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NFL Draft Running Back Rankings: No. 3 – Javonte Williams, North Carolina

North Carolina's Javonte Williams' path to the NFL Draft would not have happened if not for his high school coach,

With the surprise re-signing of Pro Bowler Aaron Jones and the promise of A.J. Dillon, the Green Bay Packers are set atop the running back depth chart. However, given the violence of the position, a quality third option is practically a necessity.

North Carolina’s Javonte Williams is our No. 3-ranked running back.

A native of Wallace, N.C., Javonte Williams dreamed of playing football for North Carolina. Every Christmas, he asked Santa for one of Carolina’s famous powder-blue uniforms. Eventually, he blossomed into a star linebacker at Wallace-Rose High School.

Recruiters, however, were so unimpressed that he contemplated quitting the game he loved.

“It was real hard on me just not knowing what I was going to do after high school,” Williams told the Winston Salem Journal. “My whole high school career, I was just dreaming of playing college football. But when I thought the opportunity was going to be taken away, it just started wearing me down.”

That makes Wallace-Rose coach Kevin Motsinger the unsung hero of Williams’ path to draft. For his senior year, Motsinger had Williams switch to running back. In his final high school game, the state championship at UNC’s Kenan Stadium, Williams rushed for 224 yards with then-Tar Heels coach Larry Fedora and staff in attendance. A day later, he was offered the coveted scholarship – by his dream school, no less.

Williams runs with the violence of a linebacker. He led the nation with 75 missed tackles forced – a remarkable achievement considering he tied for 20th in the nation in rushing attempts – and averaged a ridiculous 4.59 yards after contact, according to Pro Football Focus. He had 0.48 missed tackles per carry. Among backs with at least 100 carries, Oklahoma’s Rhamondre Stevenson was a distant second with 0.36.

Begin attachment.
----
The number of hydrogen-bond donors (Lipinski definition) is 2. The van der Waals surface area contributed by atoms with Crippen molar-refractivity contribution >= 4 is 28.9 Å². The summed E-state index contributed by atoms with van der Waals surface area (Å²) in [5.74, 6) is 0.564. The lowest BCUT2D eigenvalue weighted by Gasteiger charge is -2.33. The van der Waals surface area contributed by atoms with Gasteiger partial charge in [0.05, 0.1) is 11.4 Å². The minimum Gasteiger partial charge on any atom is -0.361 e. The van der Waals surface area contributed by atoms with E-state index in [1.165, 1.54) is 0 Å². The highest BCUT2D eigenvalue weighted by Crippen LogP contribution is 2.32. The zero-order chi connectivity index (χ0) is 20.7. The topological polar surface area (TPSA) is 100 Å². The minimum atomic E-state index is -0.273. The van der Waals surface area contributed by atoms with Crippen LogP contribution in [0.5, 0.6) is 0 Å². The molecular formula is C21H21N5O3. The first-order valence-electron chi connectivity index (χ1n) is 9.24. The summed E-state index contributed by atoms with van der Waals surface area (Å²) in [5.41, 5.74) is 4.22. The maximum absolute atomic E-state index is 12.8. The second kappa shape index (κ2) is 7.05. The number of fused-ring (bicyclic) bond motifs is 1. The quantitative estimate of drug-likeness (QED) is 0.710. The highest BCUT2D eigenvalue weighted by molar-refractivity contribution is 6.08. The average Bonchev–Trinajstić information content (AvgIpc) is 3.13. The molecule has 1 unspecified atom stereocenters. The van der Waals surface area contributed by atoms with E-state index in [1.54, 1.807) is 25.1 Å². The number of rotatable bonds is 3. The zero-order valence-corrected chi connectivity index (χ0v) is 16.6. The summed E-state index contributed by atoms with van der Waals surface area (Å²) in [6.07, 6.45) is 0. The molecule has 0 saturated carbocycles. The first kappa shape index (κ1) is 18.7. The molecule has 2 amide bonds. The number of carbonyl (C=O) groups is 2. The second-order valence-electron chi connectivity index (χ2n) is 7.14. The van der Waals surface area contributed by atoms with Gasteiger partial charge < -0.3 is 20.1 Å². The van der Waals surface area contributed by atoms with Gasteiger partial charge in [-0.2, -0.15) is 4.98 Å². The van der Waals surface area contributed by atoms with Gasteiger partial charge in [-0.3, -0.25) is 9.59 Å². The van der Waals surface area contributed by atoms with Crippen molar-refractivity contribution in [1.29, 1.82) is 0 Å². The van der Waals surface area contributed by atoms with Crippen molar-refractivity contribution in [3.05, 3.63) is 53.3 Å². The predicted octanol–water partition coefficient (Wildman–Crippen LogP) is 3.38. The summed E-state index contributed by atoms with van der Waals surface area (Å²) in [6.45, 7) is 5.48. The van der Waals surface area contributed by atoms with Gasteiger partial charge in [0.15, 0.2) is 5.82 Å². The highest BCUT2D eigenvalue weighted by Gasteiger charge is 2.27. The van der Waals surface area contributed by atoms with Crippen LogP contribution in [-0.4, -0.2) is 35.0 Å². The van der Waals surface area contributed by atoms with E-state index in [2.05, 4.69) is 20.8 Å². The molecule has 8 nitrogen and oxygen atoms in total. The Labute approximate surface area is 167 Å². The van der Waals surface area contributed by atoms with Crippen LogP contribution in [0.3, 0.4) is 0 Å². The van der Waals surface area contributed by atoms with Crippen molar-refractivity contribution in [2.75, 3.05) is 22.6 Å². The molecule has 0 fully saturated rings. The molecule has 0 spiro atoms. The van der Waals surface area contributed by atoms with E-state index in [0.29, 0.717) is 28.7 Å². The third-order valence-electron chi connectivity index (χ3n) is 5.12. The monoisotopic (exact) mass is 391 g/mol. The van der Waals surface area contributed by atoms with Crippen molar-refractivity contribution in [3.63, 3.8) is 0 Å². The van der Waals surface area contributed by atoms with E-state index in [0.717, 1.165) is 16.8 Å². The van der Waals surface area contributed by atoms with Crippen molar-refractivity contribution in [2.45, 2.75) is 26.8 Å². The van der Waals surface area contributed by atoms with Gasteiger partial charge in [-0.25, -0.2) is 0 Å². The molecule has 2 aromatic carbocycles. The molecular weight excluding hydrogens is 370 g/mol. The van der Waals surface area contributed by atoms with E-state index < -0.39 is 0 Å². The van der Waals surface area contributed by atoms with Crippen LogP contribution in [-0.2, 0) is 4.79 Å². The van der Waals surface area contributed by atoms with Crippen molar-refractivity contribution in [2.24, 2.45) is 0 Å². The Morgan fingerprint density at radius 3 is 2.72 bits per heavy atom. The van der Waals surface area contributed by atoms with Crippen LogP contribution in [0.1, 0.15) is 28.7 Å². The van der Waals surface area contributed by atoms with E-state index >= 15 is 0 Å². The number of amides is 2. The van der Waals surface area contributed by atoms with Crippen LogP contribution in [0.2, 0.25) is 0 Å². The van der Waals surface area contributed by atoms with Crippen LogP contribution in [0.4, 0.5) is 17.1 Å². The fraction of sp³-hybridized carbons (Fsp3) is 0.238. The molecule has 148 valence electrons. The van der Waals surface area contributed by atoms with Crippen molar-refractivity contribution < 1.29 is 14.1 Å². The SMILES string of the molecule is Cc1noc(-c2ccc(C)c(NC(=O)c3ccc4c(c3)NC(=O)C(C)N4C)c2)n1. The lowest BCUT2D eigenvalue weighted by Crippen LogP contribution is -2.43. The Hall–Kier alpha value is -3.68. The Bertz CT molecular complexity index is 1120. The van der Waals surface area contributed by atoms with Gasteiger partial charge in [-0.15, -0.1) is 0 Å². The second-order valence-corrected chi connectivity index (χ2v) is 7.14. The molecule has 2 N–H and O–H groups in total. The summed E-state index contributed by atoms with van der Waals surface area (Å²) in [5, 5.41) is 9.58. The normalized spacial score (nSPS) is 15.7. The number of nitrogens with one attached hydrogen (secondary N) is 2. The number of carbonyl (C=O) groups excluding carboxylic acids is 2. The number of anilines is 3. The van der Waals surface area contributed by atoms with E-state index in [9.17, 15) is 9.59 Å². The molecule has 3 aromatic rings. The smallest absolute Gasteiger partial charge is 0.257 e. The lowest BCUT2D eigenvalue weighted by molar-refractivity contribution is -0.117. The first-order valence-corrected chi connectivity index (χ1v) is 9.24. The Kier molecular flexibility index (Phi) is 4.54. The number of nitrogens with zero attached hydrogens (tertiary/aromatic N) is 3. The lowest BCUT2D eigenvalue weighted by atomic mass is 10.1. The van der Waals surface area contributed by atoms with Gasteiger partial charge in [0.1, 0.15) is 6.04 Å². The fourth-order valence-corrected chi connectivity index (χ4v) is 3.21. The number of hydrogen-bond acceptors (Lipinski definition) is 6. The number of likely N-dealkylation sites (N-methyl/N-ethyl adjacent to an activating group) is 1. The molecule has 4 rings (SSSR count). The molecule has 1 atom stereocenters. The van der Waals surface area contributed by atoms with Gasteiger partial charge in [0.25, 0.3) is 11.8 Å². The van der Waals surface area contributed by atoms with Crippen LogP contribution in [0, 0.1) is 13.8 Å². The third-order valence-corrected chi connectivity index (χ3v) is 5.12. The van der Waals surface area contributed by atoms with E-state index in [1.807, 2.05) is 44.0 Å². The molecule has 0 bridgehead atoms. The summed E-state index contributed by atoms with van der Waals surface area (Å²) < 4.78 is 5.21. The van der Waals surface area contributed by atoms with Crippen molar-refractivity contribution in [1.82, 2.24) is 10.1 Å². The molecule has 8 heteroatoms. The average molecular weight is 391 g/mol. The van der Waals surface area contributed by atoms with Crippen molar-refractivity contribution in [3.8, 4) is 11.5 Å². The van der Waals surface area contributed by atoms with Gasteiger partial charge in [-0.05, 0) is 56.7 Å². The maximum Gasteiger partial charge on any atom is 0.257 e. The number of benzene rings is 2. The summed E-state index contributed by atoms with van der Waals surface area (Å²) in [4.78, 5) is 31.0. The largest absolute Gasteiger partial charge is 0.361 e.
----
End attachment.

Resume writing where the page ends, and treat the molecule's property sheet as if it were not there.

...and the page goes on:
“I think the thing I’ve seen him improve the most is explosive power,” coach Mack Brown said. “I mean, he gets from here to there and he’s so powerful and he runs so low to the ground, and he’s got such big, strong thighs that he makes a lot of people miss tackles every game. And some of them that try to tackle him, he just punishes them.”

Working in tandem with fellow draft prospect Michael Carter, Williams rushed for 933 yards in 2019 and 1,140 yards in 2020. During that final season, he rushed for 19 touchdowns and averaged 7.3 yards per carry, plus added 25 receptions for 305 yards and three more scores.

“Pookie” Williams isn’t just a hard-nosed, violent runner. He is a man of intelligence and faith. He was the high school valedictorian with a 4.6 GPA.

“Death, taxes and Javonte’s going to be in class,” Carter said of the three certainties in life. “He’s going to be everywhere on time. He’s going to be early because his last name means a lot to him.”

Measureables: 5-foot-9 3/4, 220 pounds.

Stats and accolades: In three seasons, Williams rushed for 2,287 yards and 29 touchdowns with a 6.3-yard average. He had 366 career carries and 416 touches. By contrast, Alabama’s Najee Harris had 638 rushes and 718 touches, and Clemson’s Travis Etienne had 686 rushes and 788 touches. In 2020, he was a second-team All-American and a semifinalist for the Doak Walker Award, which goes to the nation’s top runner.

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NFL Draft Bible says: Leading the NCAA in broken tackles by a landslide, Williams might have the best contact balance from a prospect at the running back position in a number of years. His short, squatty build allows him to stay low and level through some very physical contact. Combine his leg power with his flexibility, and it seems like defenses can’t get this guy down without forcing him to trip. He is a scheme-diverse player that can handle a three-down workload immediately at the next level.

About This Series

Packer Central is introducing you to the top prospects, both on and off the field, in this year’s NFL Draft. The series is starting with the top five at each position, then will add additional players as the draft approaches, with a focus on positions of need.

RB1: Alabama’s Najee Harris

RB2: Clemson’s Travis Etienne

RB3: North Carolina’s Javonte Williams

RB4: Memphis’ Kenneth Gainwell

RB5: North Carolina’s Michael Carter

QB1: Clemson’s Trevor Lawrence

QB2: Ohio State’s Justin Fields

QB3: BYU’s Zach Wilson

QB4: North Dakota State’s Trey Lance

QB5: Alabama’s Mac Jones

Draft Order: All 259 selections

Team-by-team selections